Easily the coolest thing at the Kentucky Music Hall of Fame induction ceremony Friday night was that Backstreet Boys Brian Littrell and Kevin Richardson invited a duo of college bluegrass musicians to play with them at the ceremony. Richardson discovered Butler University senior Josh Turner and University of North Carolina senior Carson McKee when a Backstreet Boys fan tweeted him the guys’ YouTube video of their bluegrass take on Larger Than Life. The video opens with an apology to Backstreet Boys fans, but judging by the reaction of BSB fans online and at Friday’s ceremony, no apologies were in order.

In the video above, we chatted with Richardson and the guys about the performance and caught some snatches of their performances of I Want it That Way and Larger Than Life. Also, click here for the complete Larger Than Life performance, and go to Kentucky.com’s YouTube Channel for more from Friday night and all out video offerings.

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Review: Joshua Bell and the UK Symphony

Violinist Joshua Bell performed Max Bruch's "Violin Concerto No. 1" with the University of Kentucky Symphony Orchestra, conducted by John Nardolillo, on April 3, 2015, in the Singletary Center for the Arts concert hall on the university campus in Lexington, Ky. Photo by Andrew Brinkhorst for the Singletary Center for the Arts.

Violinist Joshua Bell performed Max Bruch’s “Violin Concerto No. 1″ with the University of Kentucky Symphony Orchestra, conducted by John Nardolillo, on April 3, 2015, in the Singletary Center for the Arts concert hall on the university campus in Lexington, Ky. Photos by Andrew Brinkhorst for the Singletary Center for the Arts.

The night before the University of Kentucky men’s basketball team was set to take the court in Indianapolis in pursuit of a historic 39th win and berth in the national championship game, the UK Symphony Orchestra put a W in its record book with its concert featuring superstar violinist Joshua Bell.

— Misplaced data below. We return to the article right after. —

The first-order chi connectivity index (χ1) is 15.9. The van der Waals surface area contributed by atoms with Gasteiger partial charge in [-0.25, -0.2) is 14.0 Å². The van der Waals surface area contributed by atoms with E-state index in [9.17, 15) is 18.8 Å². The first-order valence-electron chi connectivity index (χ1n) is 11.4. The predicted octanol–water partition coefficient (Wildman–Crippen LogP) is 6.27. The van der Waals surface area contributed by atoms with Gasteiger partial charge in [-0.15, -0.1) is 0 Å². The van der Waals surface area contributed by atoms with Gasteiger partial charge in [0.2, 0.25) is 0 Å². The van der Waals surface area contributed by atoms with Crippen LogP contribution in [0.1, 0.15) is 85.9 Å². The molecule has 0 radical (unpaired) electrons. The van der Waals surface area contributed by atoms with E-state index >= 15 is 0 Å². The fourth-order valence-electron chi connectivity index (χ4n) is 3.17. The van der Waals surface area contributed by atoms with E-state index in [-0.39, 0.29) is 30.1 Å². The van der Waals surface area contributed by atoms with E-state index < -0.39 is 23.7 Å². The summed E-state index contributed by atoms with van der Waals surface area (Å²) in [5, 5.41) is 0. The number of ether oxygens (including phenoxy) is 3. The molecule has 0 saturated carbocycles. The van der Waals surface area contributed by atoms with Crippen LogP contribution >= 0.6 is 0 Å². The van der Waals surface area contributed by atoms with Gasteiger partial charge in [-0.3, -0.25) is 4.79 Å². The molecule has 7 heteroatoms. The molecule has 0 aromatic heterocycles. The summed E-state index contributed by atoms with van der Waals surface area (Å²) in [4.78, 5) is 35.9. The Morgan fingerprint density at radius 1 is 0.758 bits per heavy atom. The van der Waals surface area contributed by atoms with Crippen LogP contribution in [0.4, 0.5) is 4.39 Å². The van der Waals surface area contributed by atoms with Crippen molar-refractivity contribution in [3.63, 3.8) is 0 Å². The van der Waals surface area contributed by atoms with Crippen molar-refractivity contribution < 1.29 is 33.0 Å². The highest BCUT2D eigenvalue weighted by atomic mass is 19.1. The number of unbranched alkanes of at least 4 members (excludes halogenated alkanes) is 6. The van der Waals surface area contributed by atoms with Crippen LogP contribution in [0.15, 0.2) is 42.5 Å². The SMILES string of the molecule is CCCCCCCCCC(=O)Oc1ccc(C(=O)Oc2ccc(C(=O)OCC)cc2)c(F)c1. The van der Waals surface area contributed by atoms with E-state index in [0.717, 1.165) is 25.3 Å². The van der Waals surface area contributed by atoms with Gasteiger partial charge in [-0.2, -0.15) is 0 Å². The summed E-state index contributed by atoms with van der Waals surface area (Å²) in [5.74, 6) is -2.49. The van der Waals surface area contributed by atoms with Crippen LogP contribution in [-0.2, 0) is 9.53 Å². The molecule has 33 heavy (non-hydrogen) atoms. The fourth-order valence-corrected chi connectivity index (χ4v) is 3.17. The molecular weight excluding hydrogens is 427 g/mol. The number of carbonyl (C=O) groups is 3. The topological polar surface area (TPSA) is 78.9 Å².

To put this in basketball context — which is what everything around here seems to be in, this week — this was like LeBron James coming and playing with Wildcats. Bell is arguably the most famous person playing violin today not named Itzhak, and some would say the Hoosier (we complete our circles here) has even eclipsed the instrument’s elder statesman (who has played with the UK Symphony twice).

Joshua Bell rehearsed with the UK Symphony a few hours before the concert.

Joshua Bell rehearsed with the UK Symphony a few hours before the concert.

But anyone, even LeBron, can tell you a superstar can only do so much on his or her own. Winning, in basketball or orchestras takes a total team effort, and that’s what the audience in the Singletary Center concert hall got on Friday night.

UK has participated in these marquee soloist concerts since 2008, with the Singletary Center booking the star and then pairing him or her with the student orchestra. The guest list has included Itzhak Perlman, violinist Sarah Chang and, last year, pianist Lang Lang. All have been dazzling nights, but this may have been the most complete concert of the bunch.

The first half was devoted to the student orchestra playing Dmitri Shostakovich’s Festive Overture and Igor Stravinsky’s The Firebird Suite. In these concerts, there has often been an untidy orchestral work it seemed didn’t get proper attention in the midst of preparation for the soloist.

But nobody wants to hear a ragged Firebird, and they didn’t Friday. After the tone-setting overture, the orchestra lit up Stravinsky’s masterwork with a sharp, fully nuanced performance from that haunting rumble of low strings to the dazzling woodwind work that gives Firebird its life.

Far from distracted by the star, this UK Symphony sounded refined by months of working on everything from Stephen Sondheim to György Ligeti, the most vexing composer the orchestra encountered in its performance of 2001: A Space Odyssey.

150403JoshuaBell-blog15241Director John Nardolillo wisely programmed Bell’s appearance for the second half, as some previous concerts have seen the audience diminish in part two when the soloist played only in the first half. When Bell took the stage for Max Bruch’s Violin Concerto No. 1 in g minor, he found a more than capable partner in the orchestra. Concertos can be like theater, where one actor’s performance elevates the other’s, and the UK musicians seemed to give Bell plenty to play off of Friday night in fiery exchanges of passages. That’s not to say that Bell did not provide a veritable violin clinic with his fleet fingers and tight bow technique. It was one of those performances we have to thank Singletary Center for the Arts director Michael Grice for providing.